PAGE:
“People have been asking me how I got involved with Drops of Good [The Maxwell House Community Project.] I tell them it’s because of the inordinate amount of coffee I drink.”
And so begins Mark Schlereth’s introductory remarks preceding the ribbon-cutting of the newly renovated The GrowHaus. The Haus (I love saying that, with as much accent as I can muster up. It sounds so Lady Gaga) was one of five nation-wide recipients of up to $50,000 worth of renovations. It received over two million votes, and out of the five centers chosen, it is unique in that it is the only organic farming-based community outreach system. Rebuilding Together helped out with the renovations.
After speaking with Mark for even five minutes, it’s obvious that his belief in the project goes farther than a bottomless mug of dark roast. “This project is the lifeblood that courses through the veins of the community,” he says. And in Mark’s case, it’s his community too. Mark moved to Denver in 1995 and is a three-time Super Bowl Champion with our Broncos. He is currently an NFL analyst on ESPN and strives to stay involved in the community as well as internationally. Since before Drops of Good, Mark and his family have been involved in Denver Rescue Mission, Double Angel Foundation, and Generosity Water, which places family wells in Africa.
“I just find it all so fascinating,” says Mark, sitting up a little straighter in his chair, like he’s about to start talking football. “I got an education on hydroponics and aquaponics when I got here [to The GrowHaus], and I couldn’t believe it; one acre at a hydrofarm is the equivalent to four acres at a regular farm and uses 10% of the water… It’s just fascinating.”
This hydro-doohickee is a circulating nutrient solution that is used instead of soil and, as Mark said, is able to produce per-square-foot yields many times greater. This allows for nutrient-rich crops to be distributed to residents of the community at an affordable price or grown for restaurants in town. I was able to walk through the Haus, which was busily buzzing with volunteers, and around every corner was another table-height planter filled with leafy greens. There were signs with painted flowers and suns and bugs surrounding quotes, or cautionary instructions like, “No hands in the water, the fish are sensitive!” and a picture of a very surly looking tilapia.
And sensitive indeed, as I saw a few minutes later. Some of these tilapia (real ones, not the painted ones) were captured in nets and Tawyna, of Colorado Aquaponics, got a nice, swift jab from a tilapia spike straight to the thumb vein. Yowza! The sunlight filtered down through the roofing, glinting off the scales of that feisty fish as it frantically flopped, trying to evade capture. I certainly don’t blame it; I would throw a spike too, if I were about to be someone’s lunch. Once the fishies quieted down (eek! Poor guys!), I peered down into their little pond, which was partially under a table with big green plants spilling off the top.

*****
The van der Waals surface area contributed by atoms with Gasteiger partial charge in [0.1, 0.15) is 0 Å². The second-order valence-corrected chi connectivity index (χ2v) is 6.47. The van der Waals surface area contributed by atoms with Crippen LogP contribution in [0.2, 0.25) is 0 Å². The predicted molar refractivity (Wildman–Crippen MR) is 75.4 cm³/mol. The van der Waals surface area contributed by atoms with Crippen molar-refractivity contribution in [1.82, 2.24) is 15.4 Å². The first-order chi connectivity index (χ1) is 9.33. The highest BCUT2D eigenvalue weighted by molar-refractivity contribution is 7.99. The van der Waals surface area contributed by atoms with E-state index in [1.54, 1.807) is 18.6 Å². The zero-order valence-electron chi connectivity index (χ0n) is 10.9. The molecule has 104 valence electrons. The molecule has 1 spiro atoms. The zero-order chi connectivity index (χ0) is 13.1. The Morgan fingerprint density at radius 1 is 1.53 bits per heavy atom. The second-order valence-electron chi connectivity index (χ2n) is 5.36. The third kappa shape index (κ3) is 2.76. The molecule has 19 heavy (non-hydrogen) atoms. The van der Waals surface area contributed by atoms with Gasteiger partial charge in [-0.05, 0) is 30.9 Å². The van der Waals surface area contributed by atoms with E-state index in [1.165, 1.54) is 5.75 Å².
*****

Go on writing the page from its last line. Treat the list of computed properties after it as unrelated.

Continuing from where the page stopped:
“Mmm, smells like fresh tomatoes over here,” I said out loud. “Smells good.”
“Well these are tomato plants,” said a fellow standing next to me.
I turned to look at this smart-alec. “I figured. Thanks for THAT.” He and his friend laughed, and it turns out I was standing in front of an aquaponic ecosystem, with two of the lads who keep it up and running. An aquaponic system is where fish and plants are raised together in a circulating, high-yield setup. Mike (the smart-alec) and Steve, both of Colorado Aquaponics, also do educational demonstrations as part of the Haus outreach program. “We’re basically the entity of knowledge of aquaponics,” said Steve, and I don’t doubt it.
Besides the aquaponics demonstrations with Steve and Mike, there are hands-on programs designed to educate (duh) and get people excited about what goes on in the Haus. “What I found to be the most surprising about The GrowHaus is the educational aspect,” says Mark, gesturing with his Maxwell House coffee cup for emphasis. “[People who live in the area] are learning how to eat well and take care of themselves. Children are becoming aware of dietary effects of what they eat and it’s like a ripple effect throughout the community. It’ll go on for generations.” As Mark explained it to me, in his eyes, as well as those of countless others, like all the volunteers at The GrowHaus today, that kind of legacy and that kind of wealth is the most important kind. Anyone can make a bunch of money, or be a big enough badass that they’ll live comfortably or remembered or whatever, but this knowledge and ability to help others learn and grow for generations is a living legacy. It’ll grow exponentially.
“If you look at everything that needs to be done in the world, nothing would ever get done. You can’t look at it like that. If we all contribute a little bit, a little drop, it all adds up.”
“To a full cup!” I say.
He laughs. “Exactly, to a full cup.” He looks thoughtful for a moment. “I like that.”